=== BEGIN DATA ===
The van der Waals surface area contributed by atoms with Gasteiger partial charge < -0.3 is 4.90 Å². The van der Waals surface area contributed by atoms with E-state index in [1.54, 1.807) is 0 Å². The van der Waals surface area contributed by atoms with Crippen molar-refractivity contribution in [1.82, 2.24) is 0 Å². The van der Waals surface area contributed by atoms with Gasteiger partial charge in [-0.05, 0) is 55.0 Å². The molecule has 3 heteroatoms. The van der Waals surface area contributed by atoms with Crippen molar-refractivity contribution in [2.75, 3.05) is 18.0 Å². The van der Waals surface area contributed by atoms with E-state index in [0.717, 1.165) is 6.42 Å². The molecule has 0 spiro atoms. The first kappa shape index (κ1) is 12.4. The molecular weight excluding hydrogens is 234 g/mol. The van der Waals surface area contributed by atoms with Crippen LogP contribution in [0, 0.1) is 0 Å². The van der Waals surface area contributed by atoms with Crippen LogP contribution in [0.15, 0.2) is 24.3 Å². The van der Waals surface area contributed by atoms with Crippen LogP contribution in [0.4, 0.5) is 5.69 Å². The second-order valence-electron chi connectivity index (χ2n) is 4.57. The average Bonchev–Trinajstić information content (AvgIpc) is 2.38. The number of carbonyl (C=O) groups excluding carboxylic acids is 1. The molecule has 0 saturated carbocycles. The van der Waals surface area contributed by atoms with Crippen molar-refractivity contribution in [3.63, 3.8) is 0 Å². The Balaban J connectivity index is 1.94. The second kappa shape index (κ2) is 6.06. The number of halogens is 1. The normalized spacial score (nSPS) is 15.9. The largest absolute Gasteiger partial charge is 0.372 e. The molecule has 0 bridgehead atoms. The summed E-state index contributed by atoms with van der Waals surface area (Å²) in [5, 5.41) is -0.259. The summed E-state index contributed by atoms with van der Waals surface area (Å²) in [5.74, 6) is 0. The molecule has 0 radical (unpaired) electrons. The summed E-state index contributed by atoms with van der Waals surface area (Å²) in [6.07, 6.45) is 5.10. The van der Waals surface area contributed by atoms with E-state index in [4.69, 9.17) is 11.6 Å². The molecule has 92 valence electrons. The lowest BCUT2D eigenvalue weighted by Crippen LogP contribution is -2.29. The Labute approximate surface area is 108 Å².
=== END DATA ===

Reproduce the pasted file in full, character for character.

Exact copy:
The van der Waals surface area contributed by atoms with Gasteiger partial charge < -0.3 is 4.90 Å². The van der Waals surface area contributed by atoms with E-state index in [1.54, 1.807) is 0 Å². The van der Waals surface area contributed by atoms with Crippen molar-refractivity contribution in [1.82, 2.24) is 0 Å². The van der Waals surface area contributed by atoms with Gasteiger partial charge in [-0.05, 0) is 55.0 Å². The molecule has 3 heteroatoms. The van der Waals surface area contributed by atoms with Crippen molar-refractivity contribution in [2.75, 3.05) is 18.0 Å². The van der Waals surface area contributed by atoms with E-state index in [0.717, 1.165) is 6.42 Å². The molecule has 0 spiro atoms. The first kappa shape index (κ1) is 12.4. The molecular weight excluding hydrogens is 234 g/mol. The van der Waals surface area contributed by atoms with Crippen LogP contribution in [0, 0.1) is 0 Å². The van der Waals surface area contributed by atoms with Crippen LogP contribution in [0.15, 0.2) is 24.3 Å². The van der Waals surface area contributed by atoms with Crippen LogP contribution in [0.4, 0.5) is 5.69 Å². The second-order valence-electron chi connectivity index (χ2n) is 4.57. The average Bonchev–Trinajstić information content (AvgIpc) is 2.38. The number of carbonyl (C=O) groups excluding carboxylic acids is 1. The molecule has 0 saturated carbocycles. The van der Waals surface area contributed by atoms with Crippen molar-refractivity contribution in [3.63, 3.8) is 0 Å². The Balaban J connectivity index is 1.94. The second kappa shape index (κ2) is 6.06. The number of halogens is 1. The normalized spacial score (nSPS) is 15.9. The largest absolute Gasteiger partial charge is 0.372 e. The molecule has 0 bridgehead atoms. The summed E-state index contributed by atoms with van der Waals surface area (Å²) in [5, 5.41) is -0.259. The summed E-state index contributed by atoms with van der Waals surface area (Å²) in [5.74, 6) is 0. The molecule has 0 radical (unpaired) electrons. The summed E-state index contributed by atoms with van der Waals surface area (Å²) in [6.07, 6.45) is 5.10. The van der Waals surface area contributed by atoms with E-state index in [4.69, 9.17) is 11.6 Å². The molecule has 92 valence electrons. The lowest BCUT2D eigenvalue weighted by Crippen LogP contribution is -2.29. The Labute approximate surface area is 108 Å².